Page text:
It’s been a year of changes for the European trade mark registration system, with Regulation (EU) 2015/2424 of the European Parliament and Council coming into force in March.
The last of several changes became live on 1 October, it includes the introduction of certification trade marks to the European Union Intellectual Property Office (EUIPO).
The new certification marks are defined as: “capable of distinguishing goods or services which are certified by the proprietor of the mark in respect of material, mode of manufacture of goods or performance of services, quality, accuracy or other characteristics, except for geographical origin, from goods and services which are not so certified.”
These types of marks have been in use at patent offices around the world for a while. We’ve put together 8 facts about the new EU certification marks to simplify the changes.
1. Certification marks are treated differently around the world
There are a number of regions that already apply to the registration and use of certification marks. These include Brazil, China, Egypt, India, the UK and the US among others.
Sometimes, certification marks are regulated within registration systems set up for collective marks. This occurs in France, Mexico, the Philippines, Germany and, previously, the European Union. Other regions, such as Japan, don’t provide for registering certification marks in any way.
2. Certification marks are different to a trade mark
Certification marks are handed out by standards authorities or governing bodies to certify that a company is supplying services or goods to a set of standards they have imposed.
This is very different to the normal function of a trade mark, which is essentially used to identify the services or goods, rather than categorise the standard or quality.
3. Certification marks have more application requirements
Within two months of the application, a statement must be submitted outlining that it’s for an EU certification mark. An additional statement explaining the conditions that are intended to be imposed on a third party for use of the mark, as well as the regulations surrounding such use.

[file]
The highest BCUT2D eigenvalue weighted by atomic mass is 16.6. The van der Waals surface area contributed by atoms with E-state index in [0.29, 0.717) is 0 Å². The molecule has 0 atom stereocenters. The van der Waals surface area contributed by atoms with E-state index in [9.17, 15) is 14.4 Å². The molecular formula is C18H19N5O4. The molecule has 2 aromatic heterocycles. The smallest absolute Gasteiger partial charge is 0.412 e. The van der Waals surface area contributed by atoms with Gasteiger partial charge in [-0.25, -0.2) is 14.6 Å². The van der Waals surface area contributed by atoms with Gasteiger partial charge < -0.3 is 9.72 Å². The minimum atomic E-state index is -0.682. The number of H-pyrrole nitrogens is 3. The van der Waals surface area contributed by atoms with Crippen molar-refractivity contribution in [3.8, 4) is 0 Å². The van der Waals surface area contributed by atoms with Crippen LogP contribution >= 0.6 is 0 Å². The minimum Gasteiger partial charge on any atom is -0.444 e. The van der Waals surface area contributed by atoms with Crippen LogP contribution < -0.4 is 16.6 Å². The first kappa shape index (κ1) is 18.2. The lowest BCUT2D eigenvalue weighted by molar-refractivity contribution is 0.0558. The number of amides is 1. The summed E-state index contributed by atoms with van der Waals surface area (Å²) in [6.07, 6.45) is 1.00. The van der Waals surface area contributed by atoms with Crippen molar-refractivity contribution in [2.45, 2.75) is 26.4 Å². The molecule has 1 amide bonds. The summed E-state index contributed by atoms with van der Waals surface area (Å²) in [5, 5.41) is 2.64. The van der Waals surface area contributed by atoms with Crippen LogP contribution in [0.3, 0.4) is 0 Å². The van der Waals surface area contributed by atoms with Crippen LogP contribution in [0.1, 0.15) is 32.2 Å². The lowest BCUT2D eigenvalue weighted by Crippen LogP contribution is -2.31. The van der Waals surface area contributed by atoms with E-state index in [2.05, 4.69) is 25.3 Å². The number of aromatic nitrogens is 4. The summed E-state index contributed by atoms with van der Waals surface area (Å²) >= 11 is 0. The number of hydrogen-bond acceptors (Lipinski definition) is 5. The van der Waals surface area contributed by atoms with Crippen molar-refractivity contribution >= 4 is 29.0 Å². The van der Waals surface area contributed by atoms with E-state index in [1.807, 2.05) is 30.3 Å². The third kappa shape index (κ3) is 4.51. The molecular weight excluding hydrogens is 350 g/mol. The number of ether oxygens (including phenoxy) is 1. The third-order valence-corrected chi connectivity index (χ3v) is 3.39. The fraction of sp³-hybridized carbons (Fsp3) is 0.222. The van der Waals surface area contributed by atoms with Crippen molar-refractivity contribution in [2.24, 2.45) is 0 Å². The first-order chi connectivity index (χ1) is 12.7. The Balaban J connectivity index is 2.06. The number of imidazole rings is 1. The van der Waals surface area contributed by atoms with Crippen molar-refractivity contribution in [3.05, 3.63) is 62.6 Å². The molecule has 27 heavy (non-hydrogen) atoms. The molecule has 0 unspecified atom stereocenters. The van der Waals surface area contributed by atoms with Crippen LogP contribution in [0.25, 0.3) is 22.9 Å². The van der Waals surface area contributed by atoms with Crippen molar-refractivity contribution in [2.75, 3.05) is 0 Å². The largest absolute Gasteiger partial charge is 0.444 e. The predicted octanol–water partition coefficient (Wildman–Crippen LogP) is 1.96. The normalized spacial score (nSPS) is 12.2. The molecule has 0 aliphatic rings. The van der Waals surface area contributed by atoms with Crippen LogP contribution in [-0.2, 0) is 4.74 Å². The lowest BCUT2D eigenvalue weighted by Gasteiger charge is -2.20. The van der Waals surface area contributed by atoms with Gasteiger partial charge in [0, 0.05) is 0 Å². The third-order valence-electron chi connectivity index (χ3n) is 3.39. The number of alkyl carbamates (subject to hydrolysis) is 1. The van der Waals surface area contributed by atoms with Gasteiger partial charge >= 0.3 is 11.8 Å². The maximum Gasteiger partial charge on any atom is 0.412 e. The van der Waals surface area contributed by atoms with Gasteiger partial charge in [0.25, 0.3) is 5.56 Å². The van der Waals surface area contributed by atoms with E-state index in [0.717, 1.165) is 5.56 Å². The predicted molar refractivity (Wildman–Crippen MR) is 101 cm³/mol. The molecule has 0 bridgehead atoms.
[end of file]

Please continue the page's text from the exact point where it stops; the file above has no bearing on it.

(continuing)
4. Different certification marks have different use requirements
5. The owner may not be able to use the mark themselves
In line with regulations on other regions, the new certification mark in the EU will not allow use by the registered owner. An organisation not involved in supplying relevant services and goods commercially will not be allowed to own a certification mark. Some countries do permit the use of a certification mark in commercial circumstances by the registered owner, such as Austria and Germany.
6. Certification marks won’t include geographical origin
The new marks won’t extend to certification marks that simply want to certify the geographical origin for a specific service or good.
7. Certification marks can be cancelled
Lots of countries include regulations that allow a third party to apply to cancel a certification mark. This applies in circumstances where the certification mark’s owner allows it to be used in a way that contravenes regulations supplied by the owner during the process of application, and for which the mark was approved. This could include refusing to license the mark to a third party who meets the imposed standards, or failing to deal with improper use of the mark.
8. Certification marks include additional responsibilities
Using a standard trade mark comes along with certain requirements regarding its use, which are imposed on the company who owns and uses the mark. With certification marks, requirements are imposed on the owner, but the owner doesn’t use the mark in commerce. The owner is responsible for controlling and managing the licensing and use of the mark by third parties.
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